Translated by Stephanie Smee, illustrated by David Allan
Limited edition, published 2016:
ISBN 9780994234001, 337 pages, RRP $55
The first English translation in over a hundred years of one of the best adventure novels of all time, written by one of the most popular writers of all time: Jules Verne’s Mikhail Strogoff.
First published in French in 1876 as Michel Strogoff, it is a rip-roaring tale of adventure and suspense, painted with romance and humour and set in pre-revolutionary Russia. Suitable for both adult and young readers from 11 and up, it is a book that’s inspired countless film and TV adaptations all over the world.
In France, it’s been a huge success from the word go, and has never been out of print, with most people considering it to be Verne’s best novel. But it has dropped out of sight in English-speaking countries as the original English translation–published well over a century ago!–is rather stodgy and dated for modern tastes.
But in award-winning translator Stephanie Smee’s perfectly-pitched, lively translation of the original 1876 French text, the first such translation in over a hundred years, English-speaking readers can discover for themselves just why this novel has such an enormous following not only in France but all over the world.
Stephanie is a Sydney-based translator who turned in a legal career to combine her true loves of literature and French. She is responsible for introducing the enormously successful works of much-loved French author, the Countess de Ségur, to a whole new generation of English-speaking children. You can find out more about Stephanie at Our Authors page.
To celebrate this major publishing event in 2016, we produced a beautiful collectible hand-numbered limited edition of only 750 copies, illustrated with coloured end papers and delicate black and white drawings scattered throughout. Special features: Hardcover, with cover made of textured red wibalin, with inset full colour cover illustration, and gold foil lettering on front and spine. Gold edges on pages, royal blue satin bookmark.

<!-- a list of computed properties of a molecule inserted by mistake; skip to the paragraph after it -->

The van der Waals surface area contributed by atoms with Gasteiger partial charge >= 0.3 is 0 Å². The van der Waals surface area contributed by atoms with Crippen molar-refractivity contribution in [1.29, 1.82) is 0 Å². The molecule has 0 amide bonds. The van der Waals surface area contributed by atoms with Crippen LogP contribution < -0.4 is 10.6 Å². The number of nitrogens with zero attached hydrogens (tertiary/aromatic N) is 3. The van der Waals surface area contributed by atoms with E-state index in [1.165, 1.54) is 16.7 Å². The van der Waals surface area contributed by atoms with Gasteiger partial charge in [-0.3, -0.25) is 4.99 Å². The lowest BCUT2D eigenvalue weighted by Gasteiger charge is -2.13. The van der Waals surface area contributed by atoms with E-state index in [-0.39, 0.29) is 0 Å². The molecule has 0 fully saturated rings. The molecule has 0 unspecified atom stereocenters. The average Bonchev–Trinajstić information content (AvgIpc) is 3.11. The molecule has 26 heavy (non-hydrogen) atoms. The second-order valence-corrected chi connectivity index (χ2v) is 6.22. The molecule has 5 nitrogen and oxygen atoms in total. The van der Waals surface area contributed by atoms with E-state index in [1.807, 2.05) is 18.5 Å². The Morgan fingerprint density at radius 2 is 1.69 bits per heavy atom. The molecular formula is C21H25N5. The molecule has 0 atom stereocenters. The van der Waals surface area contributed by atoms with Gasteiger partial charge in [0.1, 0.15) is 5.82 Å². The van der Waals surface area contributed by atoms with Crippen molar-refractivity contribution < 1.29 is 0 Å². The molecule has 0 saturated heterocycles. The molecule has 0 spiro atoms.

UPDATE, 2020: We will be publishing a paperback edition of Jules Verne’s Mikhail Strogoff this year. Stay tuned for more information!
And to whet your appetite for this amazing book, read on on for a plot summary!
It is pre-revolutionary Russia. The Tsar is entertaining at the New Palace in Moscow. But despite outward appearances of peaceful glamour at the ball, trouble is brewing in the far-flung corners of the Russian Empire.
The Tsar’s brother, the Arch-Duke, finds himself isolated in the eastern Siberian town of Irkutsk as massive Tartar armies invade Russian territory in an uprising led by treacherous Russian officer, Ivan Ogareff.
The Tsar becomes aware that Ogareff is planning to infiltrate the Arch-Duke’s court in Irkutsk, first ingratiating himself into his services, before turning the city over to the invading Tartars in a dastardly act of vengeance.
But the sole means of communication by which the Tsar might warn his brother of Ogareff’s plot – a single telegraph wire between Moscow and Irkutsk – has been cut.
The Tsar’s only option is to send a courier from his Special Courier Corps overland, across thousands of kilometres of Russian territory, from Moscow to eastern Siberia.
The courier must reach the Arch Duke before Ogareff himself reaches Irkutsk.
That courier is Mikhail Strogoff…
It would have been a fairly simple task to let the actions and landscape speak louder than the words of the characters, but Verne’s protagonists are drawn with depth and humour. We learn of Strogoff’s upbringing, his relationship with his aging mother, the torment he suffers when he has to pass through his home town without revealing his true identity and the nature of his mission to a soul, not even his mother.
There is romance, too, as Verne develops a subtle relationship between Strogoff and Nadia, a Latvian girl determined to be reunited with her father who has been exiled as a political prisoner to Siberia. Together they face the perils of the Russian landscape, no less threatening than the rebellious Tartars.
The interaction between two war correspondents, Harry Blount (an Englishman) and Alcide Jolivet (a Frenchman), both in Russia reporting for their respective newspapers, is also a lot of fun, allowing Verne to fill in any necessary background gaps for the reader, while also providing comic relief.
The narrative is driven along at a cracking pace with a stunning twist that will catch most readers unawares, until ultimately it is resolved amidst scenes of fire and ice.